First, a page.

The highly anticipated new Ford Ranger is set to go on sale in South Africa and other international markets in 2022, but word on the street is that it could stick around until at least the early 2030s.
Citing insider information, CarBuzz says that the US-spec Ford Ranger will have an eight-year lifecycle, running from 2023 until early 2031. Although that does not necessarily mean that the global version of the Ranger (as sold in SA) will have a similar lifespan, it is likely given that the vehicle is expected to share its basic architecture with the US version.
Long life spans are not unusual in the bakkie world, with the current Ford Ranger having been launched in SA exactly 10 years ago, while Toyota’s latest Hilux, introduced in 2016, isn’t likely to be replaced until mid-decade.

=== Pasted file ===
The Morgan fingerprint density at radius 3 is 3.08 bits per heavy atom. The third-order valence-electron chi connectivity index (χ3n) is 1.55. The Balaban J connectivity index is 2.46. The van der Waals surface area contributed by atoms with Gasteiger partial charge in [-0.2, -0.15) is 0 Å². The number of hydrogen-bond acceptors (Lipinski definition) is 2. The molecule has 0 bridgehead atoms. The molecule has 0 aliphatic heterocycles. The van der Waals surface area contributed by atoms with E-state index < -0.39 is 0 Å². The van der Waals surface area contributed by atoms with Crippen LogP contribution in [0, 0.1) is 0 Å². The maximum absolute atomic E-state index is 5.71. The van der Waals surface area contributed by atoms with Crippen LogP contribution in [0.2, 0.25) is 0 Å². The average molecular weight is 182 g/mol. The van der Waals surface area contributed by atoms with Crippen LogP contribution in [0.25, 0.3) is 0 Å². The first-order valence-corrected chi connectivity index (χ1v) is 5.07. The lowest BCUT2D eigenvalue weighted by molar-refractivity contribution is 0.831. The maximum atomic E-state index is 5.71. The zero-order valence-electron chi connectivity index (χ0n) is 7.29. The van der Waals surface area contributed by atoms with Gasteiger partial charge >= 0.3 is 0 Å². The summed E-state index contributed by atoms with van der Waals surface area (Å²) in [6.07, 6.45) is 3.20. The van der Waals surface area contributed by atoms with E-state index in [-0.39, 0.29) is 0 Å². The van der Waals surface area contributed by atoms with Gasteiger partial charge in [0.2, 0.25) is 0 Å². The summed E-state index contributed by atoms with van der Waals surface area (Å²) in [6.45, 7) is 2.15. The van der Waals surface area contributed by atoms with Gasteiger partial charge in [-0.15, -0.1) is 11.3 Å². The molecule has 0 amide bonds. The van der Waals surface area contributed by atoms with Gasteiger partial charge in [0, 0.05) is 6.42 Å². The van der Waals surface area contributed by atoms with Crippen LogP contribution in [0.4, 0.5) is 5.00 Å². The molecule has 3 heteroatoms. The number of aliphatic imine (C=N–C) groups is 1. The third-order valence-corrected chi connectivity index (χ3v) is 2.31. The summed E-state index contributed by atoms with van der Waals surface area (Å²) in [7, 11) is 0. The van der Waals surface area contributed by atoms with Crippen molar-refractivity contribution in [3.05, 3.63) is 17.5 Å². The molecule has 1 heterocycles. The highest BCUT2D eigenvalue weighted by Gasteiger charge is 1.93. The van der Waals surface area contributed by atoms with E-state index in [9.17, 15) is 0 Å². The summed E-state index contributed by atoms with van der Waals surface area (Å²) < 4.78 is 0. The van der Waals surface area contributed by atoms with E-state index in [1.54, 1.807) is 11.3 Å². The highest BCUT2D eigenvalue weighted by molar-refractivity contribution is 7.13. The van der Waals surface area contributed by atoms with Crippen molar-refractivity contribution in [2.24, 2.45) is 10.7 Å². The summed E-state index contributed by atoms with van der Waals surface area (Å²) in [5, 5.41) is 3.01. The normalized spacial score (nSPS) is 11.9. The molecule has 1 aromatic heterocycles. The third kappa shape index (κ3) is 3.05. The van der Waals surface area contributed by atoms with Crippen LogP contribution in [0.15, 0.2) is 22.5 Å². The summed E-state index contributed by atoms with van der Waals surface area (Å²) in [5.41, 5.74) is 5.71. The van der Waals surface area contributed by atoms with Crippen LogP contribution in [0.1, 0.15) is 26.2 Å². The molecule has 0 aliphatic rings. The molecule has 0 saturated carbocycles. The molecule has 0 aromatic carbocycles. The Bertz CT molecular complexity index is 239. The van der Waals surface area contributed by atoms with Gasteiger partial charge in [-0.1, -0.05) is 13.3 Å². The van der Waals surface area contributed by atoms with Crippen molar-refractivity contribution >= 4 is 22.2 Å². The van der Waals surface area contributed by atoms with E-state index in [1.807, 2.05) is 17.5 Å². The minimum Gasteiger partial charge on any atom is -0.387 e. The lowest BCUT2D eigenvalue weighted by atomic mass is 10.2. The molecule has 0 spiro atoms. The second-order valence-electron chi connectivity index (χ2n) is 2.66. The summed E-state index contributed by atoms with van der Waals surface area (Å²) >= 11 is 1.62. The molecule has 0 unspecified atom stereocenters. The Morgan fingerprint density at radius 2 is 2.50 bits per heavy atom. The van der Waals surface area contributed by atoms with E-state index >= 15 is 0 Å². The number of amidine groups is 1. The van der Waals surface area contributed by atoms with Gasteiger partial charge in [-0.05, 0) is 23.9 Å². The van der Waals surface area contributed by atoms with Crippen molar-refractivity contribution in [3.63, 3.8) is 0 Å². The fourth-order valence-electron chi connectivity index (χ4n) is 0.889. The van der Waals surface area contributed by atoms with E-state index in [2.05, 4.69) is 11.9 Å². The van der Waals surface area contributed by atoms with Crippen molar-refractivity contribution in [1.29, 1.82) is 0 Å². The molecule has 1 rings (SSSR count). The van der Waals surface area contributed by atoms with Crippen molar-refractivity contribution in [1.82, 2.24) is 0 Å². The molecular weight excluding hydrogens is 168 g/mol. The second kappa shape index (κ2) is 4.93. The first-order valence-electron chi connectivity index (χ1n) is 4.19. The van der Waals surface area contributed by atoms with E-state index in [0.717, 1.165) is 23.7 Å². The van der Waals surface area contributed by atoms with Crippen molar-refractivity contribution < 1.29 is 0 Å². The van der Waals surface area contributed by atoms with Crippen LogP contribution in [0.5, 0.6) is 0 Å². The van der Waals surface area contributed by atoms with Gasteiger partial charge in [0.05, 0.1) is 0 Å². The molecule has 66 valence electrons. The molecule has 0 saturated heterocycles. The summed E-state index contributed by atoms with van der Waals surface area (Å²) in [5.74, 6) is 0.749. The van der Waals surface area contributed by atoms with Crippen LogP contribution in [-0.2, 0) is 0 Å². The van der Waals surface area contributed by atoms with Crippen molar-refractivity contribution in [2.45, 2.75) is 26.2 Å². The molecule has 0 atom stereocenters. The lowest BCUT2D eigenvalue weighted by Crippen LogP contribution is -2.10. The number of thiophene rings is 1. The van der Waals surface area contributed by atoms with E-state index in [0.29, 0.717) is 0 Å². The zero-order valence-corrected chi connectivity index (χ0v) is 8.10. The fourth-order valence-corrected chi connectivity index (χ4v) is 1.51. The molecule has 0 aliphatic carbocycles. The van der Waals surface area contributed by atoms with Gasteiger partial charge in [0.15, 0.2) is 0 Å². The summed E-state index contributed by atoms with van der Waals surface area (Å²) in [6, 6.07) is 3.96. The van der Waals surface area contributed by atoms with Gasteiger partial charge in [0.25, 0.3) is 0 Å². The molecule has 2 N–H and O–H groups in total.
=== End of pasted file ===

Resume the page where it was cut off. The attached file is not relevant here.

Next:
The new Ford Ranger will be officially revealed later in 2021 ahead of its 2022 on-sale date, and it is widely reported that the newcomer will be built around a modified version of the current model’s ‘T6’ architecture.
The new bakkie is also set to inherit the 2-litre single- and twin-turbo diesel motors, which were introduced late in the current model’s life cycle, while rumours of a V6 diesel engine (sourced from the Ford F-150) have also been doing their rounds.
The new Ford Ranger prototypes are currently being put through their paces on some of the world’s roughest terrain, covering the equivalent of 1.25 million kilometres of customer driving, as well as 625 000km worth of rugged off-road durability testing at maximum payload.
“It’s important that our customers are able to rely on Ranger to deliver years of dependable service,” said chief program engineer John Willems. “So, we’ve gone to great lengths to subject next-gen Ranger to extreme tests - stressing it much more than a typical consumer would - to help ensure it is ready to face everything life throws at it.”